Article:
Last week, a new law too effect in California requiring drivers to give cyclists three feet of space when passing. For all the complaints from drivers, there is nothing really new about the law. The Vehicle Code already only allowed passing when safe to do so and only permitted passing in a safe and reasonable manner and at a safe distance. The DMV, among others, have long recommended three feet. Few seem to understand what it means to drive responsibly.
Nonetheless, one of the biggest recurring themes was criticizing people on bikes – blaming them for blowing stop signs and red lights, hogging the road, and swerving across the street. The behavior of cyclists, however, is irrelevant. Drivers need to focus on what they need to do to drive responsibly and follow the law.
This does not, however, excuse cyclists. Having been in an accident with a car, one of the strongest protections a cyclist has is following the law. Drivers can predict what a cyclist will likely do, such as taking the lane if the road narrows. Furthermore, if a cyclist is hit by a car, the cyclist will have a much better chance of holding the driver fully accountable for injuries and property damage if the cyclist was following the law. If the cyclist was not following the law, the driver could claim contributory negligence or contributory fault (depending on the jurisdiction) to reduce or wholly eliminate any recovery the cyclist gets.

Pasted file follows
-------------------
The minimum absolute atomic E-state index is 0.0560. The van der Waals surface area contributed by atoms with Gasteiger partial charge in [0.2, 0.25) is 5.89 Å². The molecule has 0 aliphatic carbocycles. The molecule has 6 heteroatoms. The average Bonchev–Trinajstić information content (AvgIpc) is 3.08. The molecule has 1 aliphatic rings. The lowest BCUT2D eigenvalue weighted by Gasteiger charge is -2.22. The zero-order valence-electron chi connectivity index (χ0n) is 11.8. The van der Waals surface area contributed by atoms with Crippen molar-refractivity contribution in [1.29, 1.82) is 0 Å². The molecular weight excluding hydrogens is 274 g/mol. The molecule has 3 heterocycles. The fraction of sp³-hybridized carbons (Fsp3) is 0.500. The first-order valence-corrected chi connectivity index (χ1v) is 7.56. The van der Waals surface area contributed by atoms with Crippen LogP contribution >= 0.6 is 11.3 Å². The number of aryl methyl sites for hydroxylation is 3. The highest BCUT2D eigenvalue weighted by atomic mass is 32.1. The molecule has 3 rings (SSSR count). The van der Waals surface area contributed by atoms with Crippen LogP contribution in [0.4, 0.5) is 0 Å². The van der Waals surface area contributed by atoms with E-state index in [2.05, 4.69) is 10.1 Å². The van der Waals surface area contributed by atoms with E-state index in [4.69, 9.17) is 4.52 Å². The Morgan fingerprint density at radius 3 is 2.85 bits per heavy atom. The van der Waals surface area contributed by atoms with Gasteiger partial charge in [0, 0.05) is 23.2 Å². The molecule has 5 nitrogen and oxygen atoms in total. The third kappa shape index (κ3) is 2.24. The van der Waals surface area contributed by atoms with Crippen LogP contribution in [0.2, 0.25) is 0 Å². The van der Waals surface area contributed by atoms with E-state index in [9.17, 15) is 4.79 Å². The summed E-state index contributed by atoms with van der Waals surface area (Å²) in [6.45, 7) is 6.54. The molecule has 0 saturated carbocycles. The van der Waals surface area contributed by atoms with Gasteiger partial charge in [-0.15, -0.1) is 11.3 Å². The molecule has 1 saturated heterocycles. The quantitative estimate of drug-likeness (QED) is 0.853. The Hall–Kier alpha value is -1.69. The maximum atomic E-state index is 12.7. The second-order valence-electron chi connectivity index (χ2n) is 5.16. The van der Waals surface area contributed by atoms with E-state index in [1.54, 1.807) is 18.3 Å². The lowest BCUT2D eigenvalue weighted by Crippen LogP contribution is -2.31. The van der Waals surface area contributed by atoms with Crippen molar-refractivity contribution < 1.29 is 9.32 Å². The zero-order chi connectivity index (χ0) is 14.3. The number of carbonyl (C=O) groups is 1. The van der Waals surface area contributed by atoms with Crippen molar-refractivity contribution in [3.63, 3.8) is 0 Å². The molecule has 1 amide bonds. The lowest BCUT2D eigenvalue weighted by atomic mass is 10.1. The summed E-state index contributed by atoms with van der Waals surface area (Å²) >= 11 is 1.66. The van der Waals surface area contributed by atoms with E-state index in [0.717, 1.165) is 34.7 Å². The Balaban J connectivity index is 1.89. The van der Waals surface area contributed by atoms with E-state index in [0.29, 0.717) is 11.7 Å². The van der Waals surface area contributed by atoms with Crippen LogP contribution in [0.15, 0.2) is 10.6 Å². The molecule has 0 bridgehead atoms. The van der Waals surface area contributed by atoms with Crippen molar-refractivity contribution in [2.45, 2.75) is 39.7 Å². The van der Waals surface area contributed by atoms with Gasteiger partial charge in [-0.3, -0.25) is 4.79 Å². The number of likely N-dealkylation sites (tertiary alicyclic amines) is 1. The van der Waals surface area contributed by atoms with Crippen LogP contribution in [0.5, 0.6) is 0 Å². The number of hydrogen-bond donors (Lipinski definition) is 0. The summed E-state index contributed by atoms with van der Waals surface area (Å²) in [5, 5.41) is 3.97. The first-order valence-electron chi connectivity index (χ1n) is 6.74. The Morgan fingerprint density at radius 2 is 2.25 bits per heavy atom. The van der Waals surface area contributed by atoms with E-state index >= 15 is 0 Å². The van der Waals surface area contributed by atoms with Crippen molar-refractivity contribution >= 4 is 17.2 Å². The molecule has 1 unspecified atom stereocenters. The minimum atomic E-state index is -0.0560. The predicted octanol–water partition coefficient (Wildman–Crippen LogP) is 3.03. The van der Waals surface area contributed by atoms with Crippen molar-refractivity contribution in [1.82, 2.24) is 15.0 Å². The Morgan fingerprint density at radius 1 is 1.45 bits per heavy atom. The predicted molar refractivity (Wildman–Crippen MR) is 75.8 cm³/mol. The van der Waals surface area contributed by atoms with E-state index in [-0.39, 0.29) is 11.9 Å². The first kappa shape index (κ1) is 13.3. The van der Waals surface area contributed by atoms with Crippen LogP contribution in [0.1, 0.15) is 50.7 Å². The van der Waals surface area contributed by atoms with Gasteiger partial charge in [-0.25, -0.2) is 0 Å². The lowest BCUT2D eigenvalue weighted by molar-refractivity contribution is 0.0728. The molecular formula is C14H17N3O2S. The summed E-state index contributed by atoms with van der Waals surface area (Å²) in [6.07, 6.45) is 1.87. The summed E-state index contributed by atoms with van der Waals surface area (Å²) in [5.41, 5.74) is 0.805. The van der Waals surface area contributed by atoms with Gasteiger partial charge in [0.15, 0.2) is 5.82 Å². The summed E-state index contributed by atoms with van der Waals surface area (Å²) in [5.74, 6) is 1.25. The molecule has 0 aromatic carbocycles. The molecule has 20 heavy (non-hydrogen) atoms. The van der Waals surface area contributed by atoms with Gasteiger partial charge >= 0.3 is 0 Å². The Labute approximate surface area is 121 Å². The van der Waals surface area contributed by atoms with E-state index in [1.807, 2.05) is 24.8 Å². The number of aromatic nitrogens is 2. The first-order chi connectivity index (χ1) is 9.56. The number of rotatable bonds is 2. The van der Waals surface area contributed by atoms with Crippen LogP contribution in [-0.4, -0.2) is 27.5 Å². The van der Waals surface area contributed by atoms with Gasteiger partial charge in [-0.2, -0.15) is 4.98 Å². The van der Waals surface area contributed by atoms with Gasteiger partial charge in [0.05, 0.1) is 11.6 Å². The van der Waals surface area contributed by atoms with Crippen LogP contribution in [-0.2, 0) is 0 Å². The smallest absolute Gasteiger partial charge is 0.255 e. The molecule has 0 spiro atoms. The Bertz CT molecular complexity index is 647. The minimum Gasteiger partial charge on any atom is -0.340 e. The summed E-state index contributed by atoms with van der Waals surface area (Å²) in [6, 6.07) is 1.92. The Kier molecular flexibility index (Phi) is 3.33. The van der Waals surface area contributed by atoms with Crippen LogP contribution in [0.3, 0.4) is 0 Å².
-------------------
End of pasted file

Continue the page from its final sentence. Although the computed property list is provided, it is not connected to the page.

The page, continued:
Given the importance for cyclists to follow the law, it is equally important to construct facilities that make it easy to follow the law and do not discourage doing so. Bike routes need to be safe, convenient, clearly marked, and easy to follow. Shared lanes (a.k.a. Class II bike lanes) on busy streets with high traffic volume and road hazards such as light rail tracks encourage sidewalk riding. Many still view streets with bike lanes as unsafe for bicycling, especially steers with high traffic volumes and and a large amount of street parking and opt for the sidewalk. One-way streets encourage riding against traffic if a safer street in the desired direction of travel is not easily accessible.
Coincident with the new 3-foot passing law, Sacramento’s local media also had a lot of passionate discussion about the hazard that people riding bikes on sidewalks pose to pedestrians and argued strongly for stronger traffic enforcement against cyclists (Dan Walters: If bicyclists want respect and safety, they should act like they deserve it; Conversation: On a mission to get bikes off sidewalks; Cyclist and Pedestrian Safety). Admittedly, some people ride like maniacs, just like a lot of people drive like maniacs. The difference is that a driver is far more likely to kill someone or cause significant property damage. Many other cyclists lack education in safe riding and, like many drivers, believe bikes belong on sidewalks or that riding against traffic is safer, because they can see oncoming traffic.